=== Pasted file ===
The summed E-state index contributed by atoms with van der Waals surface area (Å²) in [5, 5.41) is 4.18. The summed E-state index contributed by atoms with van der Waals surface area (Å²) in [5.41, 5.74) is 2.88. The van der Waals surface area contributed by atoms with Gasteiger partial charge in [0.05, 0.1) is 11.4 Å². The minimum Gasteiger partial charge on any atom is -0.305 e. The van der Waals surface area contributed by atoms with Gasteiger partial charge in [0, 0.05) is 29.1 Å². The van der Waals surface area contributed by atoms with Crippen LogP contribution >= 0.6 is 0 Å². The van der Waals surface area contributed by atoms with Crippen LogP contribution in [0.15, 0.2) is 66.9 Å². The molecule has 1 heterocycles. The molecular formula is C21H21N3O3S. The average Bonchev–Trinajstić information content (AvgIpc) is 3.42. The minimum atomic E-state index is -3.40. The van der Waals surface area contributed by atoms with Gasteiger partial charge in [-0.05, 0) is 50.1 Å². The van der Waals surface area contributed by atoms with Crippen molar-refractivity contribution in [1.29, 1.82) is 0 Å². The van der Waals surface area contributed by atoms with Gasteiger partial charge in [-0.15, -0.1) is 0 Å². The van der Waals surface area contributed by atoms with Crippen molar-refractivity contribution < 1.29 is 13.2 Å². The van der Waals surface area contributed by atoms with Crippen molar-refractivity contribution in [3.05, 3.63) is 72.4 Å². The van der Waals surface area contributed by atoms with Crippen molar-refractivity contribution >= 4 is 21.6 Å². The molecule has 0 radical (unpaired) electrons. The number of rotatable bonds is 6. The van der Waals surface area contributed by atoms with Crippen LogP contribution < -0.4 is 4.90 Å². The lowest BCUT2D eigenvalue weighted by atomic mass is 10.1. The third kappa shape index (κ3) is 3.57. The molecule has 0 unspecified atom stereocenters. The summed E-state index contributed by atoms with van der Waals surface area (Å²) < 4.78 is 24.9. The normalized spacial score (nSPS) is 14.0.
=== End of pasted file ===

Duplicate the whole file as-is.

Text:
The summed E-state index contributed by atoms with van der Waals surface area (Å²) in [5, 5.41) is 4.18. The summed E-state index contributed by atoms with van der Waals surface area (Å²) in [5.41, 5.74) is 2.88. The van der Waals surface area contributed by atoms with Gasteiger partial charge in [0.05, 0.1) is 11.4 Å². The minimum Gasteiger partial charge on any atom is -0.305 e. The van der Waals surface area contributed by atoms with Gasteiger partial charge in [0, 0.05) is 29.1 Å². The van der Waals surface area contributed by atoms with Crippen LogP contribution >= 0.6 is 0 Å². The van der Waals surface area contributed by atoms with Crippen LogP contribution in [0.15, 0.2) is 66.9 Å². The molecule has 1 heterocycles. The molecular formula is C21H21N3O3S. The average Bonchev–Trinajstić information content (AvgIpc) is 3.42. The minimum atomic E-state index is -3.40. The van der Waals surface area contributed by atoms with Gasteiger partial charge in [-0.05, 0) is 50.1 Å². The van der Waals surface area contributed by atoms with Crippen molar-refractivity contribution in [1.29, 1.82) is 0 Å². The van der Waals surface area contributed by atoms with Gasteiger partial charge in [-0.15, -0.1) is 0 Å². The van der Waals surface area contributed by atoms with Crippen molar-refractivity contribution < 1.29 is 13.2 Å². The van der Waals surface area contributed by atoms with Crippen molar-refractivity contribution in [3.05, 3.63) is 72.4 Å². The van der Waals surface area contributed by atoms with Crippen molar-refractivity contribution >= 4 is 21.6 Å². The molecule has 0 radical (unpaired) electrons. The number of rotatable bonds is 6. The van der Waals surface area contributed by atoms with Crippen LogP contribution < -0.4 is 4.90 Å². The lowest BCUT2D eigenvalue weighted by atomic mass is 10.1. The third kappa shape index (κ3) is 3.57. The molecule has 0 unspecified atom stereocenters. The summed E-state index contributed by atoms with van der Waals surface area (Å²) < 4.78 is 24.9. The normalized spacial score (nSPS) is 14.0.